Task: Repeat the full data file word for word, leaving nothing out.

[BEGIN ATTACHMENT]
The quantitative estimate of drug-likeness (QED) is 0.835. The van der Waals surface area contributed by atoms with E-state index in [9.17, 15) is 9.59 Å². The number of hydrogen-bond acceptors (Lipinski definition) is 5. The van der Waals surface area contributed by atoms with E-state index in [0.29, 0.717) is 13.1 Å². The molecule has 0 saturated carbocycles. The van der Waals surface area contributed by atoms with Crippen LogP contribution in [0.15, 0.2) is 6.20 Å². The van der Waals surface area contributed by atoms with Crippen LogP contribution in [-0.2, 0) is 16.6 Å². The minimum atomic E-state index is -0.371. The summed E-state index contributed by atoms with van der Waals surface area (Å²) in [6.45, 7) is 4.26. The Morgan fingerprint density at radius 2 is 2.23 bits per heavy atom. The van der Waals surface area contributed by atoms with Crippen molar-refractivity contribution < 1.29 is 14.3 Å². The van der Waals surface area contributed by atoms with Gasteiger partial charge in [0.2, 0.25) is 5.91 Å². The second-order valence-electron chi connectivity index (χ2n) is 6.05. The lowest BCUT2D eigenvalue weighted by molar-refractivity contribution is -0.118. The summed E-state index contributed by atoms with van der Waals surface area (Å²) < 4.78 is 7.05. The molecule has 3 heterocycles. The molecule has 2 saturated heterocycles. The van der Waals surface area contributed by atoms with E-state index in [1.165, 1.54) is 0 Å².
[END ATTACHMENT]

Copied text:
The quantitative estimate of drug-likeness (QED) is 0.835. The van der Waals surface area contributed by atoms with E-state index in [9.17, 15) is 9.59 Å². The number of hydrogen-bond acceptors (Lipinski definition) is 5. The van der Waals surface area contributed by atoms with E-state index in [0.29, 0.717) is 13.1 Å². The molecule has 0 saturated carbocycles. The van der Waals surface area contributed by atoms with Crippen LogP contribution in [0.15, 0.2) is 6.20 Å². The van der Waals surface area contributed by atoms with Crippen LogP contribution in [-0.2, 0) is 16.6 Å². The minimum atomic E-state index is -0.371. The summed E-state index contributed by atoms with van der Waals surface area (Å²) in [6.45, 7) is 4.26. The Morgan fingerprint density at radius 2 is 2.23 bits per heavy atom. The van der Waals surface area contributed by atoms with Crippen molar-refractivity contribution < 1.29 is 14.3 Å². The van der Waals surface area contributed by atoms with Gasteiger partial charge in [0.2, 0.25) is 5.91 Å². The second-order valence-electron chi connectivity index (χ2n) is 6.05. The lowest BCUT2D eigenvalue weighted by molar-refractivity contribution is -0.118. The summed E-state index contributed by atoms with van der Waals surface area (Å²) < 4.78 is 7.05. The molecule has 3 heterocycles. The molecule has 2 saturated heterocycles. The van der Waals surface area contributed by atoms with E-state index in [1.165, 1.54) is 0 Å².